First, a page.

“The length of a film should be directly related to the endurance of the human bladder.”

Damn right! Looking around the cinema in the final hour, people were fidgeting, trying to stretch their legs, adjusting their sore arses and cracking their aching backs. The second the closing titles began, the dash for the toilets was like the first 20 seconds of the Harrods sale. Actual, palpable desperation.

What a wasted opportunity. He tried to make an epic but his arrogance denied him that. This film isn’t a classic, it won’t be being talked about in even two years time. The glowing reviews baffle me still but I take comfort from the huge revisionism at the time Titanic was released on video. Six months earlier, it had been proclaimed one of the best films of all time, but after the excitement had died down and people had had a chance to rewatch it and give thought to the film rather than the spectacle it became hugely derided. And that film didn’t have rubbish smurfs running around in a Yes album cover – which is essentially what Avatar was to me. My one word review: Tedious.

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Published in: on December 23, 2009 at 1:40 pm  Comments (5)  

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5 CommentsLeave a comment

  1. YES. ALL OF THIS.

  2. I saw it last night as well and had a load of fun.

    I agree the script was an absolute hamfest – the video diary bullshit being my biggest peeve. The “going native” story is a classic plot that has been kicking about long before ‘Dances with Wolves’, but where Avatar fails is it doesn’t really add anything new or interesting to the “genre”. I wouldn’t have minded if it was derivative if only he had done it without so much god awful exposition.

    I still really enjoyed myself, I completely forgave the shortcomings of the script and the length didn’t bother me as I was having so much fun. It is however a bit of a tragedy – if Cameron swallowed his pride and picked a half decent writer it could have been so much more.

    Something tells me you may think this is blasphemy but I think Jonathon Ross is a decent film critic – he analyses objectively and is frequently on the ball. A good example would be his review of watchmen – he said he loved the film because he was a big fan of the comic but then went on to tear the film apart objectively for the average movie-goer who may not have read the source material.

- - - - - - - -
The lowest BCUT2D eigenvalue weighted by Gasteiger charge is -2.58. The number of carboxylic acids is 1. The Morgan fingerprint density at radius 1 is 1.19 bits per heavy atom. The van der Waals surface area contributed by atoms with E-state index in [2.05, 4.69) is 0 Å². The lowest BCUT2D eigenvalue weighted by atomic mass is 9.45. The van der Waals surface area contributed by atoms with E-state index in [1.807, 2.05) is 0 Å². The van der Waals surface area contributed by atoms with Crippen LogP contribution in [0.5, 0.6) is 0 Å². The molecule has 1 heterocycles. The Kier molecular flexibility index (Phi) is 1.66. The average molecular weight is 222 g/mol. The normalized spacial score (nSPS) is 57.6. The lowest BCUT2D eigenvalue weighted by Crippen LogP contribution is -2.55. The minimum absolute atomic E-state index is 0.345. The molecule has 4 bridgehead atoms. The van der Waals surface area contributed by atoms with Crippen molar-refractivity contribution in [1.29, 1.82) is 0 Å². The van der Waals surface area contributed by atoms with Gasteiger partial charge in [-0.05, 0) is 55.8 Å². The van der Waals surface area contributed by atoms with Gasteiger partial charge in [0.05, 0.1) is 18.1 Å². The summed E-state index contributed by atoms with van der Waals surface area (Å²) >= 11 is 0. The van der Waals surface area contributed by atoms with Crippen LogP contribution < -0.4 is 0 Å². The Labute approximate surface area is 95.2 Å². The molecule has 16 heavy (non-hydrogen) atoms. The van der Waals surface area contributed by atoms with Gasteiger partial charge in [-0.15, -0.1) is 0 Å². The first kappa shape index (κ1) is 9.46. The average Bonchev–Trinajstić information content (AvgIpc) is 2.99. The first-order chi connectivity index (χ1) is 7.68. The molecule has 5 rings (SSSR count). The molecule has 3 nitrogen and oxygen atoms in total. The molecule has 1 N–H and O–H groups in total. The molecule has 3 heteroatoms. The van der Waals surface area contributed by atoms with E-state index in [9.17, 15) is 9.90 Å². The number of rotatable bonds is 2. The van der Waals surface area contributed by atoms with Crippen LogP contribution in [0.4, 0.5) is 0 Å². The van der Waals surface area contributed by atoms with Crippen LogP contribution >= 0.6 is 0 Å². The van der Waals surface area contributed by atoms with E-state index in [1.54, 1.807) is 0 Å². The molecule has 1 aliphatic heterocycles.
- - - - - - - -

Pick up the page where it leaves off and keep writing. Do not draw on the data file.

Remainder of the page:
3. I am glad you enjoyed it, I seem to be in the minority in actually not finding it all that enjoyable at all but I can see why people would have a fun experience with it.

    The ‘going native’ template has, indeed, existed for ages but I do think Dances With Wolves was an original and nuanced story and I feel that Avatar, far from simply borrowing from the genre, directly rips off Dances With Wolves on a plot basis. The exposition is unforgivable and I don’t think it fails for not ‘adding’ anything to the genre – I don’t think films have to do that – I think it fails by being terribly badly written.

    I go backwards and forwards with Ross. I think his tastes are better than most and his insight is pretty good BUT last week on his show he said that Love Actually is one of his favourite films and is absolutely brilliant. So that renders his opinions bunk forevermore.

  4. So true.

    In my own experience it seems that when it comes to action films most producers want scripts to be one-dimensional so that even young children (a lucrative market) can follow the plot. Having shelled out millions for effects scenes they will cobble together a script by committee that does little more than string them together in a way that alienates the fewest number of people. As long as it all adds up to a visually entertaining event they couldn’t care less.

  5. That is definitely the standard scenario but as a writer-director, Cameron can’t hide behind that excuse. That’s a Brett Ratner excuse.